Category: current affairs

The Housing Bubble and Megachurches: It’s Connected!

The housing bubble and megachurches are connected.

The housing bubble is one of the social evils of Australian society today. The baby boomers are largely to blame. Not all of them, of course. But as a generation, they have pushed up house prices to insane levels, to the point where houses are not affordable. This has happened through speculation, media infatuation (property shows), negative gearing, and an obsession with property.

John Howard is partly to blame too. He and his government loved making Australia’s middle aged middle class feel incredibly wealthy because their houses were ballooning in value. It was part of the reason for his electoral success. Rudd’s government introduced the first home buyers’ boost just when property was correcting, and all that money went into the hands of real estate agents and baby boomer investors.

The outcome of this situation is that nobody has any time. Two incomes are the norm, and working hours are long. The average house price is something like seven times the average annual income – while historic averages are more like three. So everyone is so very busy paying off ridiculous mortgages making some other people feel wealthy.

A colleague commented the other day that the death of volunteerism in churches has led to the rise of the megachurches. I say the death of volunteerism is surely linked to the busyness due to the housing bubble. (Volunteerism, of course, is not entirely dead; but it’s not as flourishing as it once was. The reason for this is not simply the selfishness of Gen X and Y.)

So with no time to volunteer or help, people need/want churches which do it all for them, with a large paid staff to do all the things which the ‘laity’ once had the time to do. My colleague’s theory, then, is that this situation means megachurches work best for the busy lifestyle of today.

I feel angry and disenfranchised by the way things have gone. I hate this obsession with property; I hate that I have ended up spending a lot of time thinking about it. I think we have a huge house of cards, and there is this part of me which longs for it all to come crashing down. The other part of me dreads the pain this will case so many people, the overly-indebted Gen X and Y, particularly.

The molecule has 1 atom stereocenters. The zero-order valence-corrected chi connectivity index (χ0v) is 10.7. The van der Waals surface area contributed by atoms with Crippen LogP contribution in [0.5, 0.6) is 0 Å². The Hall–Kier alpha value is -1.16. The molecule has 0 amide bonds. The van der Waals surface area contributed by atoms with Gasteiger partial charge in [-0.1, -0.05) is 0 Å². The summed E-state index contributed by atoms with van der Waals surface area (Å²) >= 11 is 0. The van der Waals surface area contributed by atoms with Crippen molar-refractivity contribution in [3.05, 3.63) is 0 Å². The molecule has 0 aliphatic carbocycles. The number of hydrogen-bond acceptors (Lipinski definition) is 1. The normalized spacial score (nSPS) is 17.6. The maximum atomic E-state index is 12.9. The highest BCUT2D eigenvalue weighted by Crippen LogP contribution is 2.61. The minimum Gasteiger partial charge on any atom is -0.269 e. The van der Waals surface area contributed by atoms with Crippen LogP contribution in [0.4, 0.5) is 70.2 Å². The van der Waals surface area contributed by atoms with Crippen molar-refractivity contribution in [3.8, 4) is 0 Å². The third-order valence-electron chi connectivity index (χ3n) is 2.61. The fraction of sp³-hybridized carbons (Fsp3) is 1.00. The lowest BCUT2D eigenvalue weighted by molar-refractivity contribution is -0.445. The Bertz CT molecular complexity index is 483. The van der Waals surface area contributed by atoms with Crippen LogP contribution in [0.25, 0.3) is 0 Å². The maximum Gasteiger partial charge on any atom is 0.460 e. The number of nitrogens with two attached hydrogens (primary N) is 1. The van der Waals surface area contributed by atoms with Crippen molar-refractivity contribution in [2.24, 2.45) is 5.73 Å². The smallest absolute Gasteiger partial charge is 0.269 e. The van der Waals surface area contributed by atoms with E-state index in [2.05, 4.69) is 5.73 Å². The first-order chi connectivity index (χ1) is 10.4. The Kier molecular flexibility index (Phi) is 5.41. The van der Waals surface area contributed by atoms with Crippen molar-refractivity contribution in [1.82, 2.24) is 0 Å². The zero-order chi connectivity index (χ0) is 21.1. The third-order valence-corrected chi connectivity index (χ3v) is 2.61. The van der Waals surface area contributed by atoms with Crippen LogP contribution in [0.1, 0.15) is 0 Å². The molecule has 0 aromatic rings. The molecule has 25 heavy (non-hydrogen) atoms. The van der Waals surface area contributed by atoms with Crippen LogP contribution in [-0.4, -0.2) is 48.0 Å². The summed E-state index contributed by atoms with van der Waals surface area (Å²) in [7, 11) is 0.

But the society which will emerge in the aftermath of the coming financial crisis has to be better than the one we have now. In hardship and humility, we may just reconnect with each other. We may have time for each other. We may lose the Australian obsession with property and wealth.

Osama and Jesus: Rumours of Escaping Death

A middle eastern bearded man who was a threat to the empire is summarily executed, while rumours quickly spread that the man did not really die.

Conspiracy theories about Osama Bin Laden’s death are already appearing days after it happened. Was he really killed? Where’s his body? Why won’t the president release the photograph? If this is the case days later, what will the stories be in a few decades time? In a couple of thousand years?

How does this situation compare to the aftermath of Jesus’ death and resurrection? Does it lend credibility to sceptics who would see the empty tomb and resurrection stories as the conspiracy theory of an extremist group?

I think the questions are valid ones for sceptics to ask. (Not that I’ve heard them asking them, but the sceptical side of my brain was weighing up the comparison this morning.) But I see a number of important differences.

1. The source of the conspiracy theory is not Bin Laden’s inner circle. It’s people who are much more removed, people without the facts, Americans who are used to seeing conspiracy theories in everything and Muslim extremists who don’t trust anything the West tells them.

2. Jesus’ execution was very public while Bin Laden’s was not. Jesus’ resurrection was also public, with many of his disciples testifying to seeing him in the days after the resurrection. (Of course, the sceptic will ask why only believers saw him, and insist that the empty tomb tradition of Mark is the earliest account, while the resurrection stories are a later fabrication.)

3. The early church responded in a way consistent with Jesus’ resurrection: they grew quickly, motivated by a deep love and hope and performing acts of service and compassion. They did not seek revenge and they did not go through a crisis. I expect both of these could be the outcome within Al-Qaeda. Of course, Al-Qaeda is a group with a very different ideology to the first Christians and they may go through a resurgence stirred up by Bin Laden’s martyrdom. I am not sure what I would make of such an event in relation to the early church.